Winter Rio Grande Valley Feb 23—Mar 01, 2010
Posted by Brennan Mulrooney
There are a few destinations in North America that are absolute "must-visits" for birders who want to build a long life list. Inevitably, you must visit the corners of a geographical area if you wish to see the rarities that either just make it over the border, or only do so on occasion. Outside of western Alaska, the Lower Rio Grande Valley of Texas is probably the most productive (and certainly the most cost-effective!) corner for a birder to visit. With a long list of "specialty birds" and a propensity for producing vagrants from the south, the Lower Rio Grande Valley is hard to beat. This year's tour was a tremendous success, with great looks at almost every specialty species, including a few of the rarer ones, and a sprinkling of some wonderful vagrants as well.
From our first day we could see that we were going to have an outstanding trip. Not only were we having great experiences with the easier expected species, but we were also having some amazing luck with the more difficult or totally unexpected ones. Our morning started with a pair of bobcats that strolled by and tore our attention away from the busy feeders at Estero Llano Grande State Park. Then, after enjoying our first Buff-bellied Hummingbirds, White-tipped Doves, and Great Kiskadees, we took a leisurely stroll through the park and added birds like Couch's and Tropical kingbirds side by side, a pair of exquisite Green Kingfishers perching cooperatively in our scopes, and remarkably tame (confident?) Common Pauraques sitting on the ground just a few feet off the trail. After a short break we took another walk, and quickly we were on to our first rarity of the trip, a Rose-throated Becard. This bird had been wintering in the park, but was only being reported sporadically. Not bad for our first morning! Our afternoon was equally successful, as our luck held out for a staked out bird that had been tough to come by—a gorgeous male Tropical Parula. We ended the day with a tree full of Red-crowned Parrots. We watched as they playfully hung from branches, shrieked and squawked, and even engaged in some allopreening before flying off to their evening roost.
The morning of day two found us on the coast visiting Laguna Atascosa National Wildlife Refuge. White-tailed Hawks and a field full of Wilson's Snipes slowed our progress, but we eventually made it to the refuge to find feeders absolutely teeming with birds. Gaudy Green Jays, comical Plain Chachalacas, furtive Olive Sparrows, and cheeky Golden-fronted Woodpeckers were putting on quite a show. It was hard to tear ourselves away, but there was business to attend to. A male Blue Bunting had been located on the refuge in prior days, and we knew we would have to commit some time and effort if we wanted to add this gorgeous and rare bird to our rapidly growing list. As luck would have it, there was another large group of birders there with the same idea, and it wasn't more than 10 minutes after our search began that somebody spotted the bird sitting quietly in a bush not 15 feet off the path. Amazingly the bird remained there for at least 10 minutes while about 40 birders jockeyed for position, with everybody getting stunning looks at this electric-blue gem of a bird.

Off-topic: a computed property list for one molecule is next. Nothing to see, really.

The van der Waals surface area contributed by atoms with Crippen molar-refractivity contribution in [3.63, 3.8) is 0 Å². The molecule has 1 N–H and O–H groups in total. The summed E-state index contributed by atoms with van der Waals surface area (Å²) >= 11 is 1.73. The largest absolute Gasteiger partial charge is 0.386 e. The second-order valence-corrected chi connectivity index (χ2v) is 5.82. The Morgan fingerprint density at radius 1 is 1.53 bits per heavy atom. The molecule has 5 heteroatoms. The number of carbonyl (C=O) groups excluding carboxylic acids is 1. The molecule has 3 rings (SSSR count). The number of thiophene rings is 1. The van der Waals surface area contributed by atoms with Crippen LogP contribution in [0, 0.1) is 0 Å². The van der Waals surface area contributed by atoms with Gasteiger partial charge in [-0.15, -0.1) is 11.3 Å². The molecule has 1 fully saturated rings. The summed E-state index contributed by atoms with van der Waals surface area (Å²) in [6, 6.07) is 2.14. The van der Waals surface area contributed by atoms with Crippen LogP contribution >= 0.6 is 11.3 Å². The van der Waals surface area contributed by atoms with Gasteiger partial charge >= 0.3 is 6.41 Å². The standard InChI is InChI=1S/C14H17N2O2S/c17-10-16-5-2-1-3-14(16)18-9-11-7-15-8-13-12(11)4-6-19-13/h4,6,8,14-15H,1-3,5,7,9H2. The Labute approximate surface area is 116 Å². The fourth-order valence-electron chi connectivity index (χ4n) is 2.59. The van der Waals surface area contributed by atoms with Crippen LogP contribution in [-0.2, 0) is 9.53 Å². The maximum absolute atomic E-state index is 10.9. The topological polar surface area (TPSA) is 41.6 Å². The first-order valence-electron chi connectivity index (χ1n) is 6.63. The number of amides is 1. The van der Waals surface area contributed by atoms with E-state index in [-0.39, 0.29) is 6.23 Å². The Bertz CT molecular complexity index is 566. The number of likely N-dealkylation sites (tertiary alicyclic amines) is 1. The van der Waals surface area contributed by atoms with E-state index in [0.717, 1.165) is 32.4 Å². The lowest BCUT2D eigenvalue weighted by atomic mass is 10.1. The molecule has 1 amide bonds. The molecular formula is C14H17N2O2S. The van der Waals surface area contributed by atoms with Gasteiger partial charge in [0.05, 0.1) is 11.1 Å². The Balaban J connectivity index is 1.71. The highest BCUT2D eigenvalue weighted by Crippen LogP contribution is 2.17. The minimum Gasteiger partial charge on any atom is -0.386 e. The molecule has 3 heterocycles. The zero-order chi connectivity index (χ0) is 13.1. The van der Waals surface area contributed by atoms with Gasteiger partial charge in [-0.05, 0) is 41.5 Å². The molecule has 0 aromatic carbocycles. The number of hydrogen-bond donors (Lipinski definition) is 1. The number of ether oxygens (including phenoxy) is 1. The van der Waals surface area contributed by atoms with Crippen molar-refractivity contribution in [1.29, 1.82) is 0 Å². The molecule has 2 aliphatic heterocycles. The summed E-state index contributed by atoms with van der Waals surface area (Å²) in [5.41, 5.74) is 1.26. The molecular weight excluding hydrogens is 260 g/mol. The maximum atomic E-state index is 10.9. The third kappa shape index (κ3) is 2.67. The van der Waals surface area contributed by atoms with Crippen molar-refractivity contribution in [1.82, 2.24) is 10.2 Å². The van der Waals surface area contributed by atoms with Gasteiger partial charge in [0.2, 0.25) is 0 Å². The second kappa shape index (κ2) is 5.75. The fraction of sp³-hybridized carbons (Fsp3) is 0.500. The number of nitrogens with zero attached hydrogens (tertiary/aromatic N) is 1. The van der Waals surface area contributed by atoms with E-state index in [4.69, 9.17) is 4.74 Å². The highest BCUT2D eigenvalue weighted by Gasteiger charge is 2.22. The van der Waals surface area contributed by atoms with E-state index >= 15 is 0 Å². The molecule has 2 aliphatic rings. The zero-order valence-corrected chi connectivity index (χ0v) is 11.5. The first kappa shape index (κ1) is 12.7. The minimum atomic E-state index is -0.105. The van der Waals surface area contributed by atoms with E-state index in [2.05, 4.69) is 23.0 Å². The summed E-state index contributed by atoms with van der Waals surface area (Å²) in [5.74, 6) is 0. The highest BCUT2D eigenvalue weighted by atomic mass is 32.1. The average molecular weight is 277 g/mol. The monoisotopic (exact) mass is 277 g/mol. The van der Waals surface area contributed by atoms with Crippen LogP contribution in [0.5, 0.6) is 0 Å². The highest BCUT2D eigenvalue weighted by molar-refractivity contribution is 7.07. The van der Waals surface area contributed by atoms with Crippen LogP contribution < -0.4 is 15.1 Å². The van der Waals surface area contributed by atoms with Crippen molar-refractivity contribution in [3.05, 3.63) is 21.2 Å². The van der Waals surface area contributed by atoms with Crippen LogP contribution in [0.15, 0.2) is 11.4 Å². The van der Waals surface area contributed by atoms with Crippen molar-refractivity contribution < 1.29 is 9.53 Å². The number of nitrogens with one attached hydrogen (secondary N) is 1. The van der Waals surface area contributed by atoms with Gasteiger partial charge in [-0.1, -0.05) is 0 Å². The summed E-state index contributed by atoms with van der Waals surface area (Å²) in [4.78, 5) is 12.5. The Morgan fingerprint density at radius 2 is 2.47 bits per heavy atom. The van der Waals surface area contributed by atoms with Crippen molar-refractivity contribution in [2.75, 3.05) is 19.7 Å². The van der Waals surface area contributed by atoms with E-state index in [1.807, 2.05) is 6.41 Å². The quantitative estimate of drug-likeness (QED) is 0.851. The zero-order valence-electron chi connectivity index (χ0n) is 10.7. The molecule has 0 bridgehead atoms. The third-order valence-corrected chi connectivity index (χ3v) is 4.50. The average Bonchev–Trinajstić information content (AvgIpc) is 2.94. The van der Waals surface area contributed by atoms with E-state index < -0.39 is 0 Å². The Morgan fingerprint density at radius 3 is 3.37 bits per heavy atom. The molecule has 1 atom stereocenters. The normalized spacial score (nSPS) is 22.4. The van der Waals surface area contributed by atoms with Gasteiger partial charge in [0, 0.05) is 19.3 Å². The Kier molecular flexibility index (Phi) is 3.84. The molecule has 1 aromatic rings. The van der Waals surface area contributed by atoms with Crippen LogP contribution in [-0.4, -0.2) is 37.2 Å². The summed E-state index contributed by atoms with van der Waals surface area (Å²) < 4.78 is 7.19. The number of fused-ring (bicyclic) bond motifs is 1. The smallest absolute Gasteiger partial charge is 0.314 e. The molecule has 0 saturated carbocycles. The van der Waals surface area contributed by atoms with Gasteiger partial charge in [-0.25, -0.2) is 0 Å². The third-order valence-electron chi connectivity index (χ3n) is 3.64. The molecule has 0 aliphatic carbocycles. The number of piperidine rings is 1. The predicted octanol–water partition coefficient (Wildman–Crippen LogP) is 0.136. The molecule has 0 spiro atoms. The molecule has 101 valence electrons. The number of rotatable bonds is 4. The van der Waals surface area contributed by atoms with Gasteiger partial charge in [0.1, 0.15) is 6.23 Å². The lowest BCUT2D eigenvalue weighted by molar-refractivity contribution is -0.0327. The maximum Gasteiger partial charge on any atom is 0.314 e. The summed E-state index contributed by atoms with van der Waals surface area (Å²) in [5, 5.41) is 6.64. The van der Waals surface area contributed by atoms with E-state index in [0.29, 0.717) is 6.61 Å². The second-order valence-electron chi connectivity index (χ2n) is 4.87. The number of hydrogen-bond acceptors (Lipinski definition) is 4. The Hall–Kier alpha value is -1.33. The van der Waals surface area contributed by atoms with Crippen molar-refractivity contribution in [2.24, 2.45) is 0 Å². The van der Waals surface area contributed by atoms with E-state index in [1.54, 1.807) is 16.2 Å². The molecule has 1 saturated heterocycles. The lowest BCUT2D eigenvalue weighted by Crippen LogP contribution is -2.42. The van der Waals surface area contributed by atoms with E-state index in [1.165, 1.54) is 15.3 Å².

In the higher and drier upper Valley we continued our remarkable success. At Salineno we experienced feeders absolutely loaded with birds. The real show stealers were the orioles. Altamira Orioles were everywhere, their glowing orange plumage repeatedly drawing gasps of delight and disbelief from the group. Hooded Orioles were just arriving back in the area, and we had nice comparison views of adult and immature males and females. The Audubon's Oriole is the scarcest oriole in the Valley, and Salineno is probably the best spot to get it. Well, it didn't make us work too hard, as we had multiple birds soon after arriving. Down at the river we were surprised and delighted to find a Muscovy Duck sitting on a log at the water's edge. There had been no reports in the Valley for some time, so this was cause for much excitement. Farther north in Zapata we met with stunning success, finding White-collared Seedeater in record time and enjoying close scope views of Red-billed Pigeons during a short birding effort before dinner.
Our last full day of birding was spent mostly in and around Falcon State Park. This was not only because a large number of species favor the more arid, desert-like habitats found there, but also because a Roadside Hawk had taken up residence this winter. We had an excellent day, enjoying flocks of Pyrrhuloxia mixed with Lark, Cassin's, Clay-colored, Chipping, Vesper, Black-throated, and Savannah sparrows. We got point-blank views of an inquisitive Groove-billed Ani and enjoyed the supremely charismatic Greater Roadrunner. But with all of this great birding we tasted our first bit of defeat—we couldn't find that darned Roadside Hawk! Well, we weren't done yet. We had a little bit of time available on our last morning before we had to head to the airport. It was a beautiful morning and birds just seemed to be throwing themselves at us. A mixed sparrow flock added Lark Bunting and White-crowned Sparrow to our list. Then a gorgeous Green-tailed Towhee sat up in a bush in the morning light for us, and I knew we had to give the hawk another try. So we returned to the park for a last-ditch effort, but again the bird was nowhere to be seen. In a last desperate play I announced that we could only spend ten more minutes on this silly bird, and it worked! From out of nowhere the Roadside Hawk flew in and perched on a utility pole right in front of us! We all enjoyed point-blank views, and then it was time to go. What a way to end an already amazing trip.